Monday, September 27, 2010

For Andrew: Still More Intellectualizing About Shamanism

My earlier post on the linguistic uses of Shamanism inspired some questioning on Visionary Shamanism from Andrew, an enlightened being from Great Britain. I thought I'd share my response to his words of wisdom here. 

This is all an attempt to intellectualize!

If we are going to use words, perhaps we should first have some idea of what we mean by those words, n'est-ce pas? This is especially true when dealing with words that have multiple meanings.  And why would intellectualism be a bad thing? Anything worth doing should be worth examining.


a) It is not really a faith!

For some people, shamanic practices are an integral part of their spiritual life. Others see them as something which can be separated from religion and culture. But I'd argue even those non-theistic/atheistic shamans engaged in personal exploration are practicing it as a spiritual discipline. (Belief in God need not be an integral part of religion, as any Buddhist might tell you).  If you're seeking and finding mystical experiences, then you're a mystic. And any mystical experience worthy of the name involves jumping out past the comfortable realms of logic and coming face to face with That Which Transcends.  When reason is no longer of use, one can only rely on faith.  (A Danish guy named Søren Kierkegaard wrote about this at some length: you may find his work enlightening). 

b) Who says practioners should be subjected to tough questioning?

Hopefully the practitioners. If you have no beliefs worth defending, then you have no beliefs. If you never subject your beliefs to any challenges, then what distinguishes you from the wild-eyed fundamentalists who Know with unquestioning certainty and are ready to die and kill for their Knowing?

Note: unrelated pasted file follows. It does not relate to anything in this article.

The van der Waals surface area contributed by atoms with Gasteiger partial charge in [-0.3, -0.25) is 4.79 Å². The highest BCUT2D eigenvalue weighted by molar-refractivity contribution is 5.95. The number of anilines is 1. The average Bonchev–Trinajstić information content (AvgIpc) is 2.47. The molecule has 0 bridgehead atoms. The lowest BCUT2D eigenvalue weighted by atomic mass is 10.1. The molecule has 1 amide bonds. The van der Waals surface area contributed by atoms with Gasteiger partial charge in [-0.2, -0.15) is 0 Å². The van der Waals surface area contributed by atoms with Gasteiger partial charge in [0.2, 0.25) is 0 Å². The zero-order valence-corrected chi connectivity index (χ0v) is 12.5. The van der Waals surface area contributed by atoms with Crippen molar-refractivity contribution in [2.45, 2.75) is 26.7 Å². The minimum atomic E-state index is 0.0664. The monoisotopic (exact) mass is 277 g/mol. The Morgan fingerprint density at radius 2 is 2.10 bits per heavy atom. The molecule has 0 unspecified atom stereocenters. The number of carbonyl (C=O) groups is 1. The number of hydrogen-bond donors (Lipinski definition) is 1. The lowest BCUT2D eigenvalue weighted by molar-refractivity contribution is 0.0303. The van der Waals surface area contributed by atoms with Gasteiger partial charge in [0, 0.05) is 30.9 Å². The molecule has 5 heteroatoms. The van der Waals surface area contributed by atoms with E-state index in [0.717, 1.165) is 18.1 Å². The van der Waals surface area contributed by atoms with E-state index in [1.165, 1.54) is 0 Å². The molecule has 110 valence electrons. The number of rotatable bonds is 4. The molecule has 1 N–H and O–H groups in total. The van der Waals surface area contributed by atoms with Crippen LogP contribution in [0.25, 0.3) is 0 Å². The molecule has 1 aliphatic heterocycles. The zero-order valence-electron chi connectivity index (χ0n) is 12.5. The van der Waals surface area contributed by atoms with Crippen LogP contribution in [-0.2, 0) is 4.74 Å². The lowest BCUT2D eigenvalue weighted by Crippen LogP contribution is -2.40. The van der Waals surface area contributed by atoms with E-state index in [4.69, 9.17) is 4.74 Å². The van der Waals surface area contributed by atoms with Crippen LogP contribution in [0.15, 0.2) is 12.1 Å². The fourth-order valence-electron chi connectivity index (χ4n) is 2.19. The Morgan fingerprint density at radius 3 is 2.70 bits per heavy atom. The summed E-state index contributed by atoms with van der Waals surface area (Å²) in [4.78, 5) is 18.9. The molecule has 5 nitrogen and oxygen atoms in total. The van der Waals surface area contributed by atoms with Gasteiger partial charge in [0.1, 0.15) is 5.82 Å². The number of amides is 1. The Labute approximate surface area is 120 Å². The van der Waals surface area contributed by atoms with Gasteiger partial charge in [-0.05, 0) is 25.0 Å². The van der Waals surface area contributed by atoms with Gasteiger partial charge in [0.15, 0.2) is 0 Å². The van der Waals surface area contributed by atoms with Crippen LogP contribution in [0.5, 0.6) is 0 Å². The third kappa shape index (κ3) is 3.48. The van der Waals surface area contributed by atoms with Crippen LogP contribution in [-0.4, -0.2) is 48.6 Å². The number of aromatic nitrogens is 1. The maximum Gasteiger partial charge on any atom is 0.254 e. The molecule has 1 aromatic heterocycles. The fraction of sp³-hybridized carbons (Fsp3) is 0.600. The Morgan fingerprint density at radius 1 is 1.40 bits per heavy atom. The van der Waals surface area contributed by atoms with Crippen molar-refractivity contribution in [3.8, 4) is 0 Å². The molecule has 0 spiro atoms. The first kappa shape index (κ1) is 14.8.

c) Where do 'prophets' and 'ego crutches' come into it?

If you believe shamans are born, not made, then you have a Priestly Caste, a Chosen People.  That can be an enormous ego-crutch. Saying "I'm an Ascended Master who has come to dispense wisdom to the masses" is much more soothing than admitting "I'm an ill-educated chav who lives in my mum's council flat."  This is an issue which advocates of the "born shamans" theory must address: how do you distinguish the born shamans from those who are seeking a badge of Enlightenment.

d) WE do not choose who is chosen by the gods-there are no gods, only man-made assumptions!

Says you and a few other people. This is not a belief which has a long history, nor is it a majority belief today.  I'm trying to find a definition of "shamanism" which encompasses both "the Gods are real" and "there are no Gods."

c) Escape from reality? Which particular one of the many are you referring to?

I don't want to see "shamanic reality" become an escape from the reality where said "shaman" is just a dysfunctional dumbshit with delusions of grandeur. I prefer an approach which seeks to better one's lot in life to one which says "you don't need to worry about your problems, just tune them out and accept a Higher Truth."  That way of strikes me as more akin to addiction than self-improvement or spiritual development.